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Reading is difficult. As a writer, I help the reader every way I can think of. As a reader, I work hard not to miss the big things in the middle of the road.

Sunday, February 21, 2016

Beaumont Keeps Past and Present Relief from Being Granted to "Failure to Complete Sex Offender Treatment" Convicts by Legislature.

VanDyke v. State, ___ S.W.3d ___, No. 09-14-00137-CR (Tex. App.-- Beaumont, Feb. 10, 2016, no pet. h.)

Know Nothing About Texas's Sexually Violent Predator Law? This Paragraph's for You.

Seventeen years ago, Texas created a sexually-violent-predator law. Texas prisoners about to be released who had had two sex offenses and who had a behavioral abnormality which made them likely to reoffend could be brought to a jury trial, and if those facts were established. those people were made subject to supervision by a state agency, which created and enforced a plethora of rules (Communicating with any person without the permission of the agency was a violation-- viz. during a phone call home to the family, saying "hello" to a family member who was a minor was a violation. If the power went out on the 35-year-old portable tracking transmitters-- the volume of a medium-to-large reference book--  issued to the offender, that was held to be a violation. If one did not follow the rules, they could be convicted of a third degree felony. Practically everyone in the program had two prior felonies, so that these violation sentences could result in prison terms of 40 years or life.
This program (first called Council on Sex Offender Treatment (CSOT), then Office of Violent Sex Offender Management (OVSOM), now Texas Civil Commitment Office (TCCO)) and the court and the judge in charge of these matters have had more problems over the last three years than can fit in a blog post.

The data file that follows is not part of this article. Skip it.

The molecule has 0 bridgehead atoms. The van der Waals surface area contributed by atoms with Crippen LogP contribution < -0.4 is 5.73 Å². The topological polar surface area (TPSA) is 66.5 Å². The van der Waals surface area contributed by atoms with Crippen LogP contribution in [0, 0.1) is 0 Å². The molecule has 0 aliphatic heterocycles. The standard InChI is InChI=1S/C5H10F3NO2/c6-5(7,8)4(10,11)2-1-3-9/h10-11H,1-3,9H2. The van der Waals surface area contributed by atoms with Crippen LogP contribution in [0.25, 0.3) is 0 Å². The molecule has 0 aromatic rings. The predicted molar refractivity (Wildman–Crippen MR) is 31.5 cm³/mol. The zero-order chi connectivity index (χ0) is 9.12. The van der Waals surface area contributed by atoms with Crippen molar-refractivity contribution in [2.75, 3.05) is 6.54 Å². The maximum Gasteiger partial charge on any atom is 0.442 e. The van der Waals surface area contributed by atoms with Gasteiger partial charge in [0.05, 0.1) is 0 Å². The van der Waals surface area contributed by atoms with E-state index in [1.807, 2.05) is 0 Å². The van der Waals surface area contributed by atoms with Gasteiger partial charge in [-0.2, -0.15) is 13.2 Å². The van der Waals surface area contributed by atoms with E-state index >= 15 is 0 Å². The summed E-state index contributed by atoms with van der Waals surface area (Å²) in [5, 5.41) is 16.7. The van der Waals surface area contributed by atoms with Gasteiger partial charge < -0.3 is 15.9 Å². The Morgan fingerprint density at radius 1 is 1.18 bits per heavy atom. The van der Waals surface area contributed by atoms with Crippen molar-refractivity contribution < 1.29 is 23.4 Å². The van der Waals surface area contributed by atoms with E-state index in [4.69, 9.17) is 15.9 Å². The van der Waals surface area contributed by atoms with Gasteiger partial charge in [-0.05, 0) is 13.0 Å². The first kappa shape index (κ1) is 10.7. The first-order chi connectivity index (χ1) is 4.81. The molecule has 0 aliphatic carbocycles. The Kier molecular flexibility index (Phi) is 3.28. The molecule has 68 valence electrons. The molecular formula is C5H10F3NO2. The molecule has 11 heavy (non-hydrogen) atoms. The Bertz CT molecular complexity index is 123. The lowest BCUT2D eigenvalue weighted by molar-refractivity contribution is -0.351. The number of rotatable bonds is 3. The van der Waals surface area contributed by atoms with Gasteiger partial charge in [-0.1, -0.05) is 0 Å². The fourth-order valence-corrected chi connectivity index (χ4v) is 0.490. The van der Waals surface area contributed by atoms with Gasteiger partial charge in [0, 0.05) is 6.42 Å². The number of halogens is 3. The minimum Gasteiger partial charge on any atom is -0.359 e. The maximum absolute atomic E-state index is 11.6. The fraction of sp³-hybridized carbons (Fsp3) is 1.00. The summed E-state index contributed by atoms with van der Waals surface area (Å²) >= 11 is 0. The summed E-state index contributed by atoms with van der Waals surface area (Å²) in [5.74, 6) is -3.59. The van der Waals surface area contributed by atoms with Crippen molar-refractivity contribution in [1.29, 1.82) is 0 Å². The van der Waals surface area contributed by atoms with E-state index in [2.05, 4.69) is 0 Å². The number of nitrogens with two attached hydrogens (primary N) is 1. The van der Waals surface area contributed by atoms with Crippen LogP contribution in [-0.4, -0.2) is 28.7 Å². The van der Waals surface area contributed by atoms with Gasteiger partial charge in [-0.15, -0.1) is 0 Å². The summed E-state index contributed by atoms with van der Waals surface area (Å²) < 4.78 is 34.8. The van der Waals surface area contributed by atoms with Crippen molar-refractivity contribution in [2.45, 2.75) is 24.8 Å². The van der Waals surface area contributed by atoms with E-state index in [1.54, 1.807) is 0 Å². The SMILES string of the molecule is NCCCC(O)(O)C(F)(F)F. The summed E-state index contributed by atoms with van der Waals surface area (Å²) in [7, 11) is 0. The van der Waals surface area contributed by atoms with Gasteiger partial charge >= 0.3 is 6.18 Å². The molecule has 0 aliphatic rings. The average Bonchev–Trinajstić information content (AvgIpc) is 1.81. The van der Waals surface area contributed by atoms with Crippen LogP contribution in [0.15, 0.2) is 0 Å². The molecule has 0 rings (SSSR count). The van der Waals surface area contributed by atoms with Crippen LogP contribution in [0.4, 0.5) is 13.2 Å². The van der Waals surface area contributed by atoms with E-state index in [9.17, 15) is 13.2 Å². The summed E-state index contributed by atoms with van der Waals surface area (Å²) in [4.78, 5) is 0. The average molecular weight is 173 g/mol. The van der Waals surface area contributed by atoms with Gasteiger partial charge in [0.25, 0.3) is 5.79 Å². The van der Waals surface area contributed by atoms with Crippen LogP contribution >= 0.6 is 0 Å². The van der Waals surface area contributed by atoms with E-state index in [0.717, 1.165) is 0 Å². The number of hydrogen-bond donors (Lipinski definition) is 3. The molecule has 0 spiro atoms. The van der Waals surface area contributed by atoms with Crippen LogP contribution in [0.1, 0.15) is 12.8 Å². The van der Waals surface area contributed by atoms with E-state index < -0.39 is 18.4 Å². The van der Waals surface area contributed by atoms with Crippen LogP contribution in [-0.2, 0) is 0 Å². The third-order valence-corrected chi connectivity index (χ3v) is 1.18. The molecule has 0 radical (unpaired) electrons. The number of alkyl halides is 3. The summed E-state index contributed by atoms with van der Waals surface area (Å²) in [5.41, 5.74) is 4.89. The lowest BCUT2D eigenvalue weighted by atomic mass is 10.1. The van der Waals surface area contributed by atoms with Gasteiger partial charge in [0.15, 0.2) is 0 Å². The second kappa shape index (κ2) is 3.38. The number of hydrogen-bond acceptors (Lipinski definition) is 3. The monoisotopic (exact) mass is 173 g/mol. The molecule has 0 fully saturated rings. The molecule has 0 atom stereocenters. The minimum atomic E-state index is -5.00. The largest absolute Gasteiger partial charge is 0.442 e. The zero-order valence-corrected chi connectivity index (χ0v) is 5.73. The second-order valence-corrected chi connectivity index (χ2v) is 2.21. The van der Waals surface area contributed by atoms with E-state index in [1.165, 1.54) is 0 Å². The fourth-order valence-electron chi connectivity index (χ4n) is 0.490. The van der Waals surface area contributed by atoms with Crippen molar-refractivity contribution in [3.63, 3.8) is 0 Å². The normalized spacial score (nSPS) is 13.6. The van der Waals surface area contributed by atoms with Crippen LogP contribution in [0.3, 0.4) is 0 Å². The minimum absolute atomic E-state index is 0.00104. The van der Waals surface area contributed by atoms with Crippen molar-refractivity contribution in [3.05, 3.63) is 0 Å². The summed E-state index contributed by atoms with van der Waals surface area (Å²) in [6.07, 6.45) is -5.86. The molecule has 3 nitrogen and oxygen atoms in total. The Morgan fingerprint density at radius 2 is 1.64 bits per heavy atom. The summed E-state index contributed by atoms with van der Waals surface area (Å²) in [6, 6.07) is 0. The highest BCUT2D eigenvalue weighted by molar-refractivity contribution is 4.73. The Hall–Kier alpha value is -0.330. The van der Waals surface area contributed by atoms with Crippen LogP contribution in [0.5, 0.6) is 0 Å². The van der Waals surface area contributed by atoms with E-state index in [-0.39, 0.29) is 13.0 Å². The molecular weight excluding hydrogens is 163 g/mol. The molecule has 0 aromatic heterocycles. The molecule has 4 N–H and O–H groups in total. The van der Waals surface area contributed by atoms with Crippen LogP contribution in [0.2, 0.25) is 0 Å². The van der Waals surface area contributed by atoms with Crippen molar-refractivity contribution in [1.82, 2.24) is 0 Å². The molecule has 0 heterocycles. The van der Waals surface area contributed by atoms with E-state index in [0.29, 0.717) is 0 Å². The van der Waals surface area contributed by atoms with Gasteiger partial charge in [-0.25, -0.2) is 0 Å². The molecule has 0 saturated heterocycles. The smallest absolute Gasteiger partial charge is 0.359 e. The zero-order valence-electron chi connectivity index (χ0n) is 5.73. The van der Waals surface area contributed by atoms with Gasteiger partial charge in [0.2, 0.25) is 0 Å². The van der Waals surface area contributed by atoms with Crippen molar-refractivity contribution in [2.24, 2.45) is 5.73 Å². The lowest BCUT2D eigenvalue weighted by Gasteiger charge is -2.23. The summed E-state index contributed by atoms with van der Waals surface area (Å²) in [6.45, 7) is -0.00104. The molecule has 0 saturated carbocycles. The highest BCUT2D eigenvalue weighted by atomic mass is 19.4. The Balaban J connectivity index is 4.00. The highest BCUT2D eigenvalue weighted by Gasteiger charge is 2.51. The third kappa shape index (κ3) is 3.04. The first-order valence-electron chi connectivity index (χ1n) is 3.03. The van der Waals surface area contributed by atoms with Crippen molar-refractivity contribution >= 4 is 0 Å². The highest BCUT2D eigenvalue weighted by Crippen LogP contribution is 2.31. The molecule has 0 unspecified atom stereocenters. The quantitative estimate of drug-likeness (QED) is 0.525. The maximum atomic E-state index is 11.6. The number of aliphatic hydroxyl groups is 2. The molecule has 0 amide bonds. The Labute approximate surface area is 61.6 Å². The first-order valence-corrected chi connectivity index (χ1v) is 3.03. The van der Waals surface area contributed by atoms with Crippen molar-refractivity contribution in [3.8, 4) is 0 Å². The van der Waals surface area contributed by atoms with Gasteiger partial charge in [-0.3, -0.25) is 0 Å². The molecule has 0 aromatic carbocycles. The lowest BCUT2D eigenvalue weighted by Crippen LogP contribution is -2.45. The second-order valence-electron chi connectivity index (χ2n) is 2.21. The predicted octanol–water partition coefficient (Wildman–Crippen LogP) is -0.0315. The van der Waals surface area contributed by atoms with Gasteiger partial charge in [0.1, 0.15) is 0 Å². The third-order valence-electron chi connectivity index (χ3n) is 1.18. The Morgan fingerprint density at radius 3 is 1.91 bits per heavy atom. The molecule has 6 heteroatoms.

Texas Improved the  SVP Law.

Roger Dale VanDyke was convicted of violating civil commitment by failing to complete sex offender treatment and was sentences to 25 years in prison. While the case was on appeal, Texas amended Tex. Health & Safety Code Ann. sec. 841.085 to prohibit prosecution for failing to complete sex offender treatment. The legislature said that this change covered all failures to complete sex offender treatment past, present, or future, except that a final conviction existing on the effective date of the change would remain unaffected.
Well, VanDyke's case was on appeal on the effective date of the change of law, so he asks, is not my conviction overturned? Chief Justice Steve McKeithen, writing for a panel including Justices Hollis Horton and Leanne Johnson, holds that to the extent that the statute change relieves sentenced convicts, the legislature is violating the separation of powers by taking over an executive function-- the granting of clemency to convicts, so that that part of the law is unconstitutional, and no existing sentences, either final or subject to appeal cannot be can be overturned or reduced by the legislature, but only by executive action, viz. the Texas Board of Pardons and Paroles. In a count of the first 13 years of Perry's governorship, one out of 33 requests for clemency, including pardons, was granted, so good luck with that.

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